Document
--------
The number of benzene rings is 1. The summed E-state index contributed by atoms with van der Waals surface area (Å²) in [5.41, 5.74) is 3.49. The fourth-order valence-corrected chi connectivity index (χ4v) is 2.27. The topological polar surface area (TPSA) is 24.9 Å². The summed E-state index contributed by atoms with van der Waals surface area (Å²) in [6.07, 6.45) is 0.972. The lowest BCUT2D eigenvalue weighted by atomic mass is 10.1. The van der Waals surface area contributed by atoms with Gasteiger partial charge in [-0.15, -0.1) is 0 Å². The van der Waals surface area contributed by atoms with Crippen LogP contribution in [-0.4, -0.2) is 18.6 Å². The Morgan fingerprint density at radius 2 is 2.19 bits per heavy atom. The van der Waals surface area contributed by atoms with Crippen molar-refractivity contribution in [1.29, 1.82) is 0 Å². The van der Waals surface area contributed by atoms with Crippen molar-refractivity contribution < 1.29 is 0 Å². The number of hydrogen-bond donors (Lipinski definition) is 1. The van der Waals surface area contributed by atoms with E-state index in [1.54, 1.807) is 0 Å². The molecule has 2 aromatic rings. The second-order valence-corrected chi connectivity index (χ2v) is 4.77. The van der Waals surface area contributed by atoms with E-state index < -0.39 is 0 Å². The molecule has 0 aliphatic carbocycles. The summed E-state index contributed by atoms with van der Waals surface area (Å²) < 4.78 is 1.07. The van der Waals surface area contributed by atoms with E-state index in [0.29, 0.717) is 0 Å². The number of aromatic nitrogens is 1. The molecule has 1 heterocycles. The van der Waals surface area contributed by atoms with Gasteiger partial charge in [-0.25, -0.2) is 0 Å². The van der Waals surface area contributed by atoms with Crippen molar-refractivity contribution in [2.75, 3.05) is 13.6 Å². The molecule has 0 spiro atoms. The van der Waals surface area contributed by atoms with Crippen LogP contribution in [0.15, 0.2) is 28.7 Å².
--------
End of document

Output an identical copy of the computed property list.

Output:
The number of benzene rings is 1. The summed E-state index contributed by atoms with van der Waals surface area (Å²) in [5.41, 5.74) is 3.49. The fourth-order valence-corrected chi connectivity index (χ4v) is 2.27. The topological polar surface area (TPSA) is 24.9 Å². The summed E-state index contributed by atoms with van der Waals surface area (Å²) in [6.07, 6.45) is 0.972. The lowest BCUT2D eigenvalue weighted by atomic mass is 10.1. The van der Waals surface area contributed by atoms with Gasteiger partial charge in [-0.15, -0.1) is 0 Å². The van der Waals surface area contributed by atoms with Crippen LogP contribution in [-0.4, -0.2) is 18.6 Å². The Morgan fingerprint density at radius 2 is 2.19 bits per heavy atom. The van der Waals surface area contributed by atoms with Crippen molar-refractivity contribution in [1.29, 1.82) is 0 Å². The van der Waals surface area contributed by atoms with Crippen molar-refractivity contribution < 1.29 is 0 Å². The number of hydrogen-bond donors (Lipinski definition) is 1. The van der Waals surface area contributed by atoms with E-state index in [1.54, 1.807) is 0 Å². The molecule has 2 aromatic rings. The second-order valence-corrected chi connectivity index (χ2v) is 4.77. The van der Waals surface area contributed by atoms with E-state index < -0.39 is 0 Å². The molecule has 0 aliphatic carbocycles. The summed E-state index contributed by atoms with van der Waals surface area (Å²) < 4.78 is 1.07. The van der Waals surface area contributed by atoms with E-state index in [0.29, 0.717) is 0 Å². The number of aromatic nitrogens is 1. The molecule has 1 heterocycles. The van der Waals surface area contributed by atoms with Gasteiger partial charge in [-0.25, -0.2) is 0 Å². The van der Waals surface area contributed by atoms with Crippen molar-refractivity contribution in [2.75, 3.05) is 13.6 Å². The molecule has 0 spiro atoms. The van der Waals surface area contributed by atoms with Crippen LogP contribution in [0.15, 0.2) is 28.7 Å².